For York, winning this title might feel special, especially given the departures his program had in the last two offseasons. That’s not something that is lost on York.
“We’re still resetting out whole roster,” said York. “I remember coming home from the Frozen Four two years thinking, ‘Boy, we’re going to be on a run here for a long time.’ Then all of a sudden seven players turn pro up and down our lineup, from freshmen and sophomores to juniors.
“There was a moment I thought we’d run the table the next few years with the players we have. Now, we’ve rebuilt and added players and slowly getting back. To win a league championship is a nice testament to the players we have. It’s bodes well for the future.”
As UNH and Maine face off in Hockey East first round, alums teaming to help player development
New Hampshire and Maine will battle on the ice to advance to the Hockey East quarterfinals this weekend in Orono.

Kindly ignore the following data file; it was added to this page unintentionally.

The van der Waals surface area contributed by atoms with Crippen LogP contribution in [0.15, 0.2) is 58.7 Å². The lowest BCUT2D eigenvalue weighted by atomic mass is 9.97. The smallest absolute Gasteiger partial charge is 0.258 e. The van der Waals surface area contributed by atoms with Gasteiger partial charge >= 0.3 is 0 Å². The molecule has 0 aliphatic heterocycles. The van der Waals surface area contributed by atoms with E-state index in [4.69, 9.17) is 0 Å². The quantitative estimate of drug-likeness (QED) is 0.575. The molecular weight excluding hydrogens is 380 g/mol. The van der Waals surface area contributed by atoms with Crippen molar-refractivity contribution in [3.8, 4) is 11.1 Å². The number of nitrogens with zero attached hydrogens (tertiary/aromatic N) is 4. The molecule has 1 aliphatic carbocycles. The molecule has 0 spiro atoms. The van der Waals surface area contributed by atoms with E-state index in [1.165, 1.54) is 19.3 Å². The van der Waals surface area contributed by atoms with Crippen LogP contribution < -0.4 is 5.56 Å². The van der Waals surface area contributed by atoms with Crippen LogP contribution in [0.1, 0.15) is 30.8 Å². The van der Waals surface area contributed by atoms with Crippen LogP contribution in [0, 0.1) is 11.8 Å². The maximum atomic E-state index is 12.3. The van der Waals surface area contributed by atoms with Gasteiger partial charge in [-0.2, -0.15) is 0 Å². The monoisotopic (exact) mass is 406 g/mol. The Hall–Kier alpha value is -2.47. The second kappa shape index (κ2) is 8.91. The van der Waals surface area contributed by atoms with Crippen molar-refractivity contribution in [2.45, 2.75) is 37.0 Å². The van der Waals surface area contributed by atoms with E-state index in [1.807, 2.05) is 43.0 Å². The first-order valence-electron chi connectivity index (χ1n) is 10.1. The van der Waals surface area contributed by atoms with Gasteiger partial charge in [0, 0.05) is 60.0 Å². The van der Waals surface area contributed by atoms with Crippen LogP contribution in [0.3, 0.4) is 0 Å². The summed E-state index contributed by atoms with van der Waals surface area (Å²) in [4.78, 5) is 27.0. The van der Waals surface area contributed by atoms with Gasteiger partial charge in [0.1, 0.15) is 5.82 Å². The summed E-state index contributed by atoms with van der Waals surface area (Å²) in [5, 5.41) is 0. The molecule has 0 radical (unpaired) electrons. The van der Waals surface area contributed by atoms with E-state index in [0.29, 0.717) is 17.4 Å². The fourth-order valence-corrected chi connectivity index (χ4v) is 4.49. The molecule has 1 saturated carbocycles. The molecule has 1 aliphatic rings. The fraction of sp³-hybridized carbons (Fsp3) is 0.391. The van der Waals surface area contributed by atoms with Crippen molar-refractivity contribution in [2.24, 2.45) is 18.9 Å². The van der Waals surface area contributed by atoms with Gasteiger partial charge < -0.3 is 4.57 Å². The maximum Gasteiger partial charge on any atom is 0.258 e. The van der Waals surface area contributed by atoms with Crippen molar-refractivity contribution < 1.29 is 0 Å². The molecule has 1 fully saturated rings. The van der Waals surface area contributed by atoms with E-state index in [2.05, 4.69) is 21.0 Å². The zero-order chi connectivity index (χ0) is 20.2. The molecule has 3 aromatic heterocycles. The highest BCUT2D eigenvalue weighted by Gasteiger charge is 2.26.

And while one of the league’s best rivalries heats up in a playoff battle, former captains of each team are banding together to help with player development.
Matt Fornataro, a 2008 graduate of New Hampshire and Joey Diamond, a member of the Maine class of 2013, joined together to form Kompany39. The goal of the company is to create content for both fans and players alike to provide an under-the-hood glimpse into the lives, backstory and mental training of the game’s elite players.
The first cases study San Jose Sharks captain Joe Pavelski. The exclusive video content is accessed through a package purchased on the site, which includes Pavelski’s documentary footage complete with interviews from Brent Burns, Tony Granato, PK O’Handley, and others.
Consumers can also gain access to an on-ice practice video with four offensive drills created by Pavelski. Rounding out the package is a Mindset & Success eBook, which provides an all-access piece of literature highlighting Pavelski’s key principles of his success and how to implement them into daily life.
“As former players ourselves, we felt there was an opportunity to not only celebrate the game’s best players, but also unveil what they rely on for their personal success, both on and off the ice” said Fornataro. “We give fans a deeper look into the athlete’s life, and give the younger generation of players the tools they need to elevate their game; something we ourselves would have benefitted from in our playing careers.”
For more information, visit www.kompany39.com.